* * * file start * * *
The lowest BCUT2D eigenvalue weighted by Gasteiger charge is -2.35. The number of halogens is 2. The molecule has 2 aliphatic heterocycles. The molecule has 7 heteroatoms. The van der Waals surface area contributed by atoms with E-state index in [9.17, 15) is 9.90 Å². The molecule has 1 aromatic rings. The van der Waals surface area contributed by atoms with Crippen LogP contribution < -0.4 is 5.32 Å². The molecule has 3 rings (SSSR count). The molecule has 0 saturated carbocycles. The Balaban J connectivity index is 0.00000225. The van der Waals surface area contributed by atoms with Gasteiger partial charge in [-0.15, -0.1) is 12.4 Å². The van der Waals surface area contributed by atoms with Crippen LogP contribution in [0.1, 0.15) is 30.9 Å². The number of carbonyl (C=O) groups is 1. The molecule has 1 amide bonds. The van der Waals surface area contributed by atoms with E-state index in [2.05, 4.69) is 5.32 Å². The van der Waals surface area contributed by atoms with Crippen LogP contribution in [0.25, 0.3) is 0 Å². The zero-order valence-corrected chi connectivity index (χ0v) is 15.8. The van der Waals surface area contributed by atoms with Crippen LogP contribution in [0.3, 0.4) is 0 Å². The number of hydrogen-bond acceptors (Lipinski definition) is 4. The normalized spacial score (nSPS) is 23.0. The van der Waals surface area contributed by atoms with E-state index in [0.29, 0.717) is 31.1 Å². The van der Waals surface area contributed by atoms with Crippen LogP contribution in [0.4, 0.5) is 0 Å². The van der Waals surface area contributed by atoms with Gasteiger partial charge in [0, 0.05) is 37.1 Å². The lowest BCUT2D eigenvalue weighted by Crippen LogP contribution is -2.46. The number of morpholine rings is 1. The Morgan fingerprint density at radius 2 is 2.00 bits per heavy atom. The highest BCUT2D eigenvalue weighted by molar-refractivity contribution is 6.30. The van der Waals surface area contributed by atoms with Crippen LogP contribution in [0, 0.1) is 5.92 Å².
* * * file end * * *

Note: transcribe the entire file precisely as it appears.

The lowest BCUT2D eigenvalue weighted by Gasteiger charge is -2.35. The number of halogens is 2. The molecule has 2 aliphatic heterocycles. The molecule has 7 heteroatoms. The van der Waals surface area contributed by atoms with E-state index in [9.17, 15) is 9.90 Å². The molecule has 1 aromatic rings. The van der Waals surface area contributed by atoms with Crippen LogP contribution < -0.4 is 5.32 Å². The molecule has 3 rings (SSSR count). The molecule has 0 saturated carbocycles. The Balaban J connectivity index is 0.00000225. The van der Waals surface area contributed by atoms with Gasteiger partial charge in [-0.15, -0.1) is 12.4 Å². The van der Waals surface area contributed by atoms with Crippen LogP contribution in [0.1, 0.15) is 30.9 Å². The number of carbonyl (C=O) groups is 1. The molecule has 1 amide bonds. The van der Waals surface area contributed by atoms with E-state index in [2.05, 4.69) is 5.32 Å². The van der Waals surface area contributed by atoms with Crippen LogP contribution in [0.25, 0.3) is 0 Å². The zero-order valence-corrected chi connectivity index (χ0v) is 15.8. The van der Waals surface area contributed by atoms with Crippen LogP contribution in [0.3, 0.4) is 0 Å². The number of hydrogen-bond acceptors (Lipinski definition) is 4. The normalized spacial score (nSPS) is 23.0. The van der Waals surface area contributed by atoms with E-state index in [0.29, 0.717) is 31.1 Å². The van der Waals surface area contributed by atoms with Crippen LogP contribution in [0.4, 0.5) is 0 Å². The van der Waals surface area contributed by atoms with Gasteiger partial charge in [0, 0.05) is 37.1 Å². The lowest BCUT2D eigenvalue weighted by Crippen LogP contribution is -2.46. The number of morpholine rings is 1. The Morgan fingerprint density at radius 2 is 2.00 bits per heavy atom. The highest BCUT2D eigenvalue weighted by molar-refractivity contribution is 6.30. The van der Waals surface area contributed by atoms with Crippen LogP contribution in [0, 0.1) is 5.92 Å².